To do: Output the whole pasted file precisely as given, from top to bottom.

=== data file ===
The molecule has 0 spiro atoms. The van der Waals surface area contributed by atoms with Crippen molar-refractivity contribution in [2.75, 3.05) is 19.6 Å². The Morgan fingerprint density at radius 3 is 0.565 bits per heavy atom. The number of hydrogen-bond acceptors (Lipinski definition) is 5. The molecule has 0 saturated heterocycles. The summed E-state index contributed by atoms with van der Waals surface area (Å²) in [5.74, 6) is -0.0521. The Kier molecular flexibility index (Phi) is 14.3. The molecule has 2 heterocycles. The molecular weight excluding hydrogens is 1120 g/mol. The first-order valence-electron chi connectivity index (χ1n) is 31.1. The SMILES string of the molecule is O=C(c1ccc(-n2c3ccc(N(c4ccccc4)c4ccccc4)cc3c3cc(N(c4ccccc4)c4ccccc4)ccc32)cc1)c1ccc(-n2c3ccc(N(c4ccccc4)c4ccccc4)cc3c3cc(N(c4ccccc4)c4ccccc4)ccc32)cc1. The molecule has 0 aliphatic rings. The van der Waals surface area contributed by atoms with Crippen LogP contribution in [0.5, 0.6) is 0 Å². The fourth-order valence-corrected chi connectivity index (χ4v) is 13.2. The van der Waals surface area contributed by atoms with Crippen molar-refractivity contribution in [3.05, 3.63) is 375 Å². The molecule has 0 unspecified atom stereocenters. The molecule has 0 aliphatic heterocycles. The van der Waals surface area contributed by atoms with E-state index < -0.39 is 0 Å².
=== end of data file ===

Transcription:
The molecule has 0 spiro atoms. The van der Waals surface area contributed by atoms with Crippen molar-refractivity contribution in [2.75, 3.05) is 19.6 Å². The Morgan fingerprint density at radius 3 is 0.565 bits per heavy atom. The number of hydrogen-bond acceptors (Lipinski definition) is 5. The molecule has 0 saturated heterocycles. The summed E-state index contributed by atoms with van der Waals surface area (Å²) in [5.74, 6) is -0.0521. The Kier molecular flexibility index (Phi) is 14.3. The molecule has 2 heterocycles. The molecular weight excluding hydrogens is 1120 g/mol. The first-order valence-electron chi connectivity index (χ1n) is 31.1. The SMILES string of the molecule is O=C(c1ccc(-n2c3ccc(N(c4ccccc4)c4ccccc4)cc3c3cc(N(c4ccccc4)c4ccccc4)ccc32)cc1)c1ccc(-n2c3ccc(N(c4ccccc4)c4ccccc4)cc3c3cc(N(c4ccccc4)c4ccccc4)ccc32)cc1. The molecule has 0 aliphatic rings. The van der Waals surface area contributed by atoms with Crippen LogP contribution in [0.5, 0.6) is 0 Å². The fourth-order valence-corrected chi connectivity index (χ4v) is 13.2. The van der Waals surface area contributed by atoms with Crippen molar-refractivity contribution in [3.05, 3.63) is 375 Å². The molecule has 0 unspecified atom stereocenters. The molecule has 0 aliphatic heterocycles. The van der Waals surface area contributed by atoms with E-state index < -0.39 is 0 Å².